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Learning on the job: Externships educate teachers on career areas for their students

posted: July 09. 2018 08:11a CST
by / Jenessa Freidhof, Regional Editor | jenessa.freidhof@ecpc.com

Education continues to turn its focus to student preparedness in the subjects of science, technology, engineering and math. Ensuring educators are proficient in these areas can help them better prepare their students for the many careers that require these skills.

Glen Schraufnagel, career and technical education consultant for Cooperative Educational Service Agency 10 in Chippewa Falls, said that was one reason they decided to pilot the CESA 10 STEM Teacher Externship Program this year. The program partners local businesses with area science, technology, engineering and math teachers by inviting the teacher to work at the business for three to five days in a variety of departments. The opportunity allows the teacher to learn firsthand the skills necessary for the job at hand and be able to take that experience back to their classrooms.

“The purpose of this project is to bring career-based classroom curricula to life and to build a bridge between skills-based and knowledge-based education,” Schraufnagel said.

He said through the program, teachers from the 29 districts in the CESA 10 region could apply to be a part of the paid program. Those accepted would work side by side with industry professionals.

This year’s pilot program partnered with five businesses and accepted four teachers, with one of the externships going unfilled.

Kayleigh Vantassel, a teacher in the Granton School District, worked at Wissota Tool June 12-15. Wissota Tool is in Chippewa Falls and offers precision grinding and equipment rebuilding services.

Vantassel said she chose Wissota Tool because she had no experience with manufacturing, programming or machining and wanted to learn more in order to better educate her students.

“For the 2018-2019 school year, I will be a member of the academic and career planning (team), a student-driven, adult-supported process in which students create and cultivate their own unique and information-based visions for post-secondary success,” she said. “I will help write curriculum to better inform students of the job opportunities within the 16 career clusters.”

Through her four-day experience, Vantassel said she shadowed people working in accounts payable, machining, human resources, finance, programming, management, secretary, purchasing, production, routing, scheduling, shipping, receiving and inspection.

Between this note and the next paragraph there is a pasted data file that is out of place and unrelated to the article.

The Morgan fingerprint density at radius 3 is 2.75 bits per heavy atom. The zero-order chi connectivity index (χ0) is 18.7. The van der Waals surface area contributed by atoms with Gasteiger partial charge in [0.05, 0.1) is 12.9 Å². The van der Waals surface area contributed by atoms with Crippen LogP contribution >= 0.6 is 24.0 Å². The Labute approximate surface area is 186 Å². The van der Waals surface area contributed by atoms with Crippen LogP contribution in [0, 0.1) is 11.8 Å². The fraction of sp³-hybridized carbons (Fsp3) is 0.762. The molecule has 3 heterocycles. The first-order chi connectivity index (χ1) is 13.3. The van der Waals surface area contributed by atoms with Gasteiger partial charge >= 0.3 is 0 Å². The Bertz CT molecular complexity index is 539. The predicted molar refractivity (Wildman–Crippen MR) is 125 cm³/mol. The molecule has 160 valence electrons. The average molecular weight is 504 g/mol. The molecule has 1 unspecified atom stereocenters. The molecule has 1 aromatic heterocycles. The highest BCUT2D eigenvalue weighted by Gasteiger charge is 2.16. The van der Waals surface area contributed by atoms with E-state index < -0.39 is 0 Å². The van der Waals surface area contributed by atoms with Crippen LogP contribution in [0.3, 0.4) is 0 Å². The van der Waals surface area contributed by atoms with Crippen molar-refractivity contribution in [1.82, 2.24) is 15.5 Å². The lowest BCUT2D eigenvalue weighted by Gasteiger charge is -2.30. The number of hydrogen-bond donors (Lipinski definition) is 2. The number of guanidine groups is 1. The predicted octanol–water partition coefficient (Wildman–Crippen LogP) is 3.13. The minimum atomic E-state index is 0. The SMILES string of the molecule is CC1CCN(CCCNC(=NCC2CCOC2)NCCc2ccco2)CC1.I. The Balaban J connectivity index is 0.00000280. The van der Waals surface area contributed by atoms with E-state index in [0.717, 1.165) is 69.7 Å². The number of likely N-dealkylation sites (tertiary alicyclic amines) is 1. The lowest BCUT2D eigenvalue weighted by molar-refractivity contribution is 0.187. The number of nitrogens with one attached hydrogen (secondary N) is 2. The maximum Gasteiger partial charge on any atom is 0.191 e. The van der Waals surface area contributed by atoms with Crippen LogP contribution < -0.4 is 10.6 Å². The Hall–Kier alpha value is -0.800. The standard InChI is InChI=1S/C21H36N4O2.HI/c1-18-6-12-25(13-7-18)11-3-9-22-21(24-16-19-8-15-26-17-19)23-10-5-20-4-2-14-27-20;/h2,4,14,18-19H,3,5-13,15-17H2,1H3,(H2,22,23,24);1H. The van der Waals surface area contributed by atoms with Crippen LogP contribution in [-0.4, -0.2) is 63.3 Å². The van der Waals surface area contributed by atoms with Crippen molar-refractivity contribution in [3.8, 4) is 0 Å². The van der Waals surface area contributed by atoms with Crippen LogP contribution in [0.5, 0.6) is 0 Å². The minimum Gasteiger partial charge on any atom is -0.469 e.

“I learned the roles of each of these people and how they fit together to make the company run smoothly,” she said. “It was really cool to see how each job depended on the others and I really enjoyed all the people I spent time with.”

Vantassel said she would recommend this experience for other teachers as a way to learn more about an unfamiliar subject.

“This is a great opportunity to learn about careers that you know little or nothing about and to then be able to pass this information on to the students. Having firsthand experience with the job is more valuable to students and more interesting than reading about it online,” she said.

For businesses like Wissota Tool, showing what their business is about to teachers is a great way to reach the students who are their future workforce. Their company is always looking for qualified CNC machinists and they hope that STEM education in area schools can lead to a larger potential employee pool in the future.

Three other area teachers will be completing externships throughout the summer: Jeanna Burgan, Chippewa Falls agriculture teacher, working at Kerry Ingredients in Owen; Shauna Brion, Mondovi math teacher, working at Plank Enterprises; and Noah Werner, Greenwood tech ed teacher, working at MEC of Neillsville.

Images:
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Submitted photo - Kayleigh Vantassel, middle, and Wissota Tool employees stopped for a photo during a training session for a vertical mill.
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